The world of archive records is a fascinating, exciting and intriguing rabbit hole where you tumble down and meet some wonderful and sometimes improbable people.
You become invested in their lives, wanting to find out how they lived and feeling a greater connection than you ever thought possible to people you never knew existed thirty minutes earlier. What more is hidden beneath the surface you ask? Suddenly I am catapulted back to 1864. I must know everything and even though these people have been dead for over 150 years I find myself curiously connected.
The problem is, unlike in many countries where a large proportion of old archive documents have been digitised and are accessible online, this is not the case if your ancestors lived in Belarus. The only way to find documents is in person, in the right city, in the right building, in the right volume, if it still exists and is in the right place. Patience is a necessary virtue here, which is not easy to ask for, especially in today’s world of instant gratification. For the dedicated team who work diligently on the enquiries as they pass from client, to case worker in the UK, then to the coordinator in Minsk and finally to the archivists working with the records. Searching for any record in Belarus takes time and skill, which the three trained archivists in The Together Plan team really have in abundance. The more you find out about the system the more you realise just how complex it is, which in turn propels you through this strange and intriguing world of what really is down the rabbit hole?
Belarus’s archive systems are not uniform so, depending on what city you are searching in, the system changes. Even though they are comparable records which require identical handling, our partnered archivists based in different cities; Brest, Minsk and Grodno, use different systems. In Grodno, the system is much the same as our larger national libraries like The British Library, where you request your volume and it gets delivered from the vaults to you, and fingers-crossed, the information you are looking for is there. In Minsk, it’s more like your local library where you can wander through the stacks searching for volumes. In Brest, you can do both, which seems somewhat of a conundrum. This second approach seems altogether far more prone to problems given these are very old and delicate books. They can get lost or put back in the wrong place making it even harder for the next record to be found.
Once you find the volume, the next problem is finding the record you want, as you regularly find volumes that have absolutely no order. There may be a series of volumes with over 600 families’ information where Zimmerman could be on the first page and Ackerman on the last. When the records were recorded, one person went from door to door in no particular order and very diligently wrote all the information down. To find a family’s information there, you have to search through each page one by one with the hope they were at home that day and among the first houses to be recorded. Add to that today’s challenges, where you submit a request using what information you have at your disposal only to find it does not match historical documents. Names were regularly changed when people moved countries, so the surname you thought your grandfather had, turns out was not Borowits but Burevich due to a number of reasons. In some circumstances translations were not accurate or because of illiteracy (which was common in those days) while others anglicised their names. When people immigrated, it was common for Customs Officers to make mistakes because they couldn’t understand what people were telling them as they arrived at ’passport control’. Truly, it was and is a cornucopia of issues.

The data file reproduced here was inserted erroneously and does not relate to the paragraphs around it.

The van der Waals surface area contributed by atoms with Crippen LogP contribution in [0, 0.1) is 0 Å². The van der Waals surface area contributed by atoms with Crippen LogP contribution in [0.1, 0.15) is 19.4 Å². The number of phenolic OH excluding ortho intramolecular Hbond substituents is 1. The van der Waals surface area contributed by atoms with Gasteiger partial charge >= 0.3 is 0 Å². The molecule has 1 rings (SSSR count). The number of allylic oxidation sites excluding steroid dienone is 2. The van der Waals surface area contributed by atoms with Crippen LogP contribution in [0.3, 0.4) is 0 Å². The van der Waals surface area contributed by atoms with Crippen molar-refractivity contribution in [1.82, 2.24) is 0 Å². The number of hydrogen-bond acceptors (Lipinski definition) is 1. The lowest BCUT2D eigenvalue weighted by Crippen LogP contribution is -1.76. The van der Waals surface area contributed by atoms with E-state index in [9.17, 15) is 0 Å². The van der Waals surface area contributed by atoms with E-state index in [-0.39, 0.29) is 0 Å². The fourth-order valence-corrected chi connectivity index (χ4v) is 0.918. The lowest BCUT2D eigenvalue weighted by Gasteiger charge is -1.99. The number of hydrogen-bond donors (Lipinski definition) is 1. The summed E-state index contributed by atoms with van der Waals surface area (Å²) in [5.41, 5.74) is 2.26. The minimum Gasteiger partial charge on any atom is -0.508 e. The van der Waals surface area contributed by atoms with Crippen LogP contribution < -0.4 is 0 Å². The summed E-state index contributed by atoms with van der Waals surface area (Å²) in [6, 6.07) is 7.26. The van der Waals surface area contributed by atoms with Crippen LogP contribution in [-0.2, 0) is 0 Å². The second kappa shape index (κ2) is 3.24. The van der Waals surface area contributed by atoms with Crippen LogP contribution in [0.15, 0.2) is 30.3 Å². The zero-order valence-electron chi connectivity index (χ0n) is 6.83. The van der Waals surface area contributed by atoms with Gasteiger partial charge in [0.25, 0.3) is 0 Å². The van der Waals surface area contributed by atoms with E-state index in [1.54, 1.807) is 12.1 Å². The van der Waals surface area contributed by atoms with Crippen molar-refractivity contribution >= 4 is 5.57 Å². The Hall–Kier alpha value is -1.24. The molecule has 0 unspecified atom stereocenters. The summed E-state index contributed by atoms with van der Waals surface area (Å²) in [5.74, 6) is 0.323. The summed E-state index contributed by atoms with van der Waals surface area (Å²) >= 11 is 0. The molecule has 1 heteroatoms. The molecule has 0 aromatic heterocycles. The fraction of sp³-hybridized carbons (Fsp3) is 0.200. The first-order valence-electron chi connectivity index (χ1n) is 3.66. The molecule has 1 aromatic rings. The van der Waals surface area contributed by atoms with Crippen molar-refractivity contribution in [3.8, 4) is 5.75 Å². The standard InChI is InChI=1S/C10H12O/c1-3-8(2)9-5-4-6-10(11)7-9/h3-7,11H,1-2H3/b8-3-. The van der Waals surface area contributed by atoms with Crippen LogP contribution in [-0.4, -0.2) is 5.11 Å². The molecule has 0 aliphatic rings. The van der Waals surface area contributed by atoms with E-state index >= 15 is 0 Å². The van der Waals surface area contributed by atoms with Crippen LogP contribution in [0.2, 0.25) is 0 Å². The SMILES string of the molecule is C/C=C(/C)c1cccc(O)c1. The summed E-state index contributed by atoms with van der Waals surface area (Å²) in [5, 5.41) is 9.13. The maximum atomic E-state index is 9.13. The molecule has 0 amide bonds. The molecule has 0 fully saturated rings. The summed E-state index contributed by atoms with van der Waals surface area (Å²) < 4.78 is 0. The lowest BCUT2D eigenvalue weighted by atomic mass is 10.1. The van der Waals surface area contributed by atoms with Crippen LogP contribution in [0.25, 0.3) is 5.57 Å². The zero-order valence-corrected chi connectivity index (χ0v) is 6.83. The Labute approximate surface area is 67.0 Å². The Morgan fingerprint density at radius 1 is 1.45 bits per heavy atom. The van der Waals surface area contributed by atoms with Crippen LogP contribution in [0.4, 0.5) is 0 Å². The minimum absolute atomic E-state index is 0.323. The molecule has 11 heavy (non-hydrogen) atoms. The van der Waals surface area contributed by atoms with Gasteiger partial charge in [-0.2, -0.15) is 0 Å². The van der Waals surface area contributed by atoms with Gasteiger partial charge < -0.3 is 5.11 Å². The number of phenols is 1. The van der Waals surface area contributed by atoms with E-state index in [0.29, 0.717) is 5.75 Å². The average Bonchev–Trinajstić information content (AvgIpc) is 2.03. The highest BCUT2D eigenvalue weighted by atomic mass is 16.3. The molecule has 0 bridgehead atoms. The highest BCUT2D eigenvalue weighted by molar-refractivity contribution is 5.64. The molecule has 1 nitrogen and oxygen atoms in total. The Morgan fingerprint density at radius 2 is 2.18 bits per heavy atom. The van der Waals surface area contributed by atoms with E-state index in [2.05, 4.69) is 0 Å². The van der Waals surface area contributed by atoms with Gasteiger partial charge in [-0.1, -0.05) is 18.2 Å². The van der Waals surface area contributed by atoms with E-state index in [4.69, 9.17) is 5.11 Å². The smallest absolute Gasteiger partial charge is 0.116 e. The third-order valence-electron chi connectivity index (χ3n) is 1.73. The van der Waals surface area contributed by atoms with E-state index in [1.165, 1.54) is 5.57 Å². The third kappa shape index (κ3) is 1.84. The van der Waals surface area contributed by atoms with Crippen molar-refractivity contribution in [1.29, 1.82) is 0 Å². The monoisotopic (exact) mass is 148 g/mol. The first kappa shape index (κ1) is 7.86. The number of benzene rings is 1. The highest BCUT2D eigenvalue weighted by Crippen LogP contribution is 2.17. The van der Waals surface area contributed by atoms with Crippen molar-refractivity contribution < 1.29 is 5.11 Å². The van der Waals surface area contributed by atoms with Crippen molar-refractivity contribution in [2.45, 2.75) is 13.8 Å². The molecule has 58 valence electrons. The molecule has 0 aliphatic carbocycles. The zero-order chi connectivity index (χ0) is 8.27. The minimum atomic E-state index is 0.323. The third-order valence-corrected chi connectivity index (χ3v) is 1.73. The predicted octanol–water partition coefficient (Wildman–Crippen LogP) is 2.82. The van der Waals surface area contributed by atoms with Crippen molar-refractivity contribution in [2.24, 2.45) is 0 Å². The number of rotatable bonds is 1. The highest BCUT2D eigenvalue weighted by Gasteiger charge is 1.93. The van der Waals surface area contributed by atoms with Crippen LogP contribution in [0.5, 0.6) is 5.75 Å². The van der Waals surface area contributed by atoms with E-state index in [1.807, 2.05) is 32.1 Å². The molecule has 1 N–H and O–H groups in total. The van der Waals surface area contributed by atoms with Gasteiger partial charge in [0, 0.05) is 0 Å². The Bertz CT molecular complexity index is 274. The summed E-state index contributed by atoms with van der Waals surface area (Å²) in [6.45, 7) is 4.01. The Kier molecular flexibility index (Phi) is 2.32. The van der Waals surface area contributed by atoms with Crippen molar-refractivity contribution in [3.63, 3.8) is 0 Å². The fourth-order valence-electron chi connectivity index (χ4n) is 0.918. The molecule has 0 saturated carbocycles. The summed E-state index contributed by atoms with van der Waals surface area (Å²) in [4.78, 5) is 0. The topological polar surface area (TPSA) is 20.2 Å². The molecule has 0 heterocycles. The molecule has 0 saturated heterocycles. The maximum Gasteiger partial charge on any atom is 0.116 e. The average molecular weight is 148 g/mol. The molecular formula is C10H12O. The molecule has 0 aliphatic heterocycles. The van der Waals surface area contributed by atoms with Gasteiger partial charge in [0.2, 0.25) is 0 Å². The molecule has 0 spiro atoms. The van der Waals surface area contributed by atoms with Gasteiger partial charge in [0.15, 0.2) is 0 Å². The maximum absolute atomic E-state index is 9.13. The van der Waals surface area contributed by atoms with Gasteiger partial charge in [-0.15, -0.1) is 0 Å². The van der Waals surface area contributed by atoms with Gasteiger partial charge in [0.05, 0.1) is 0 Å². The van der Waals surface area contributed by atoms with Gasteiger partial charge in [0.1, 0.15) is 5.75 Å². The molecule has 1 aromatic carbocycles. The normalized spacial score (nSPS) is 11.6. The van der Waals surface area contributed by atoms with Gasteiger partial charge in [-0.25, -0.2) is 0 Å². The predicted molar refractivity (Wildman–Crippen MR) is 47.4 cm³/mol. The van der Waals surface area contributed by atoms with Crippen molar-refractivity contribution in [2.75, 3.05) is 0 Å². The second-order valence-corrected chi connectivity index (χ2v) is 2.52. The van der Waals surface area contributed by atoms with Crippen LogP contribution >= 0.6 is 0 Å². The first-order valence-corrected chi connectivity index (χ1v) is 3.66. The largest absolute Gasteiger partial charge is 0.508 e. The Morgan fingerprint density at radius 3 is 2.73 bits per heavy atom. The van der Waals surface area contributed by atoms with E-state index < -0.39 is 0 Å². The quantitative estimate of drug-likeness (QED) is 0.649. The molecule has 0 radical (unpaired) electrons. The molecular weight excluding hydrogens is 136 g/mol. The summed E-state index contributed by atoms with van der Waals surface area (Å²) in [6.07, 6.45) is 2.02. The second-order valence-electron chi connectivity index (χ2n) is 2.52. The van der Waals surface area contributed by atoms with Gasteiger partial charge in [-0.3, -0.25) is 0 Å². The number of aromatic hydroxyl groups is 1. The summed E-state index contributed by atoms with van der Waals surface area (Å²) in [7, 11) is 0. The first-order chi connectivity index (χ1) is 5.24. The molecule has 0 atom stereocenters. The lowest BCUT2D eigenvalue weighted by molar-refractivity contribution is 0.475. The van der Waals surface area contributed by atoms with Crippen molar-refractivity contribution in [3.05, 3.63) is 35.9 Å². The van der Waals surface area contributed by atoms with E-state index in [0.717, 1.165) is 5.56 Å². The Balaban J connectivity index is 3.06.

Continuing down the rabbit hole, translations from old Imperial Russian requires skill and patience. Just as the English language has evolved over time with all sorts of words falling out of common vernacular (ironically vernacular is a good example of this!). As to fully understand Elizabethan English today would not be possible for the average person in the UK, so too has the same happened with the language in these historic documents. Our dedicated staff are constantly looking up words to accurately translate and decipher all the formal documentation found.
The more you realise how much time, effort and sometimes pure luck is involved in finding these documents, you understand just how extraordinary it is. Not only that so many of these documents still exist but that through careful, thorough and detailed teamwork, results of meticulous searches are delivered, fully translated to English to your inbox. We thank the wonderful public who want to learn of their ancestors, who wait eagerly for news. We thank the fabulous archivists and caseworkers who make it all possible trawling through the volumes, translating and going out to public buildings in a pandemic (which further slows things down). The rabbit hole can and will go so much further. We are learning more and more every day about the records that exist, just how much information we can obtain and indeed the increasing numbers of people who we are connecting to, eager to initiate a search.
Article by Rachel Gordon